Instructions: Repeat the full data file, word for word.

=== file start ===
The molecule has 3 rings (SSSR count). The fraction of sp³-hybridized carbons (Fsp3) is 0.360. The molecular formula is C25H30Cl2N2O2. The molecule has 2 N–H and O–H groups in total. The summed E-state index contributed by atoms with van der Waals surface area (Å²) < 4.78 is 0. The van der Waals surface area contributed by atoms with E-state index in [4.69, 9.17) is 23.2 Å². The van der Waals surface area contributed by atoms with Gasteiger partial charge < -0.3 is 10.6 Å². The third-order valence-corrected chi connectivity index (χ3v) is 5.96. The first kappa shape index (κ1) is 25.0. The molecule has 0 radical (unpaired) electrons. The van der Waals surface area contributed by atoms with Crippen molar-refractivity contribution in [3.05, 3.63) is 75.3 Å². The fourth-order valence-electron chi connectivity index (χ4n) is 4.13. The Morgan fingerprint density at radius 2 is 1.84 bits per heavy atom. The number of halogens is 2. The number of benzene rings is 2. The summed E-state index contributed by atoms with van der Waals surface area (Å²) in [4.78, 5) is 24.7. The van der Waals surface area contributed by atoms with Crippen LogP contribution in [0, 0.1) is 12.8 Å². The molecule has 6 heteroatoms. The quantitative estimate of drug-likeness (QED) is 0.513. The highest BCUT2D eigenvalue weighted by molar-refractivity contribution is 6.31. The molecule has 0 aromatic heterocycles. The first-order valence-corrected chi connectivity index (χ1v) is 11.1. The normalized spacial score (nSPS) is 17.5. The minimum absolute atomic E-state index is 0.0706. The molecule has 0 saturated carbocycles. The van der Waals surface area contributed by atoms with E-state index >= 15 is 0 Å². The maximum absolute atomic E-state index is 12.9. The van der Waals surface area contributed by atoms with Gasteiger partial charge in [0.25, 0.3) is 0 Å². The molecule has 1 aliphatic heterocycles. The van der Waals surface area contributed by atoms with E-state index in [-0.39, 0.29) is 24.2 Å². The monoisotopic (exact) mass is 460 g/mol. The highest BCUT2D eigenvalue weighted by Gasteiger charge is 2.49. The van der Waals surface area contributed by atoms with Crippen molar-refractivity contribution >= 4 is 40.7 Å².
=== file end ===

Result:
The molecule has 3 rings (SSSR count). The fraction of sp³-hybridized carbons (Fsp3) is 0.360. The molecular formula is C25H30Cl2N2O2. The molecule has 2 N–H and O–H groups in total. The summed E-state index contributed by atoms with van der Waals surface area (Å²) < 4.78 is 0. The van der Waals surface area contributed by atoms with E-state index in [4.69, 9.17) is 23.2 Å². The van der Waals surface area contributed by atoms with Gasteiger partial charge < -0.3 is 10.6 Å². The third-order valence-corrected chi connectivity index (χ3v) is 5.96. The first kappa shape index (κ1) is 25.0. The molecule has 0 radical (unpaired) electrons. The van der Waals surface area contributed by atoms with Crippen molar-refractivity contribution in [3.05, 3.63) is 75.3 Å². The fourth-order valence-electron chi connectivity index (χ4n) is 4.13. The Morgan fingerprint density at radius 2 is 1.84 bits per heavy atom. The number of halogens is 2. The number of benzene rings is 2. The summed E-state index contributed by atoms with van der Waals surface area (Å²) in [4.78, 5) is 24.7. The van der Waals surface area contributed by atoms with Crippen LogP contribution in [0, 0.1) is 12.8 Å². The molecule has 6 heteroatoms. The quantitative estimate of drug-likeness (QED) is 0.513. The highest BCUT2D eigenvalue weighted by molar-refractivity contribution is 6.31. The molecule has 0 aromatic heterocycles. The first-order valence-corrected chi connectivity index (χ1v) is 11.1. The normalized spacial score (nSPS) is 17.5. The minimum absolute atomic E-state index is 0.0706. The molecule has 0 saturated carbocycles. The van der Waals surface area contributed by atoms with E-state index >= 15 is 0 Å². The maximum absolute atomic E-state index is 12.9. The van der Waals surface area contributed by atoms with Gasteiger partial charge in [0.25, 0.3) is 0 Å². The molecule has 1 aliphatic heterocycles. The van der Waals surface area contributed by atoms with E-state index in [-0.39, 0.29) is 24.2 Å². The monoisotopic (exact) mass is 460 g/mol. The highest BCUT2D eigenvalue weighted by Gasteiger charge is 2.49. The van der Waals surface area contributed by atoms with Crippen molar-refractivity contribution >= 4 is 40.7 Å².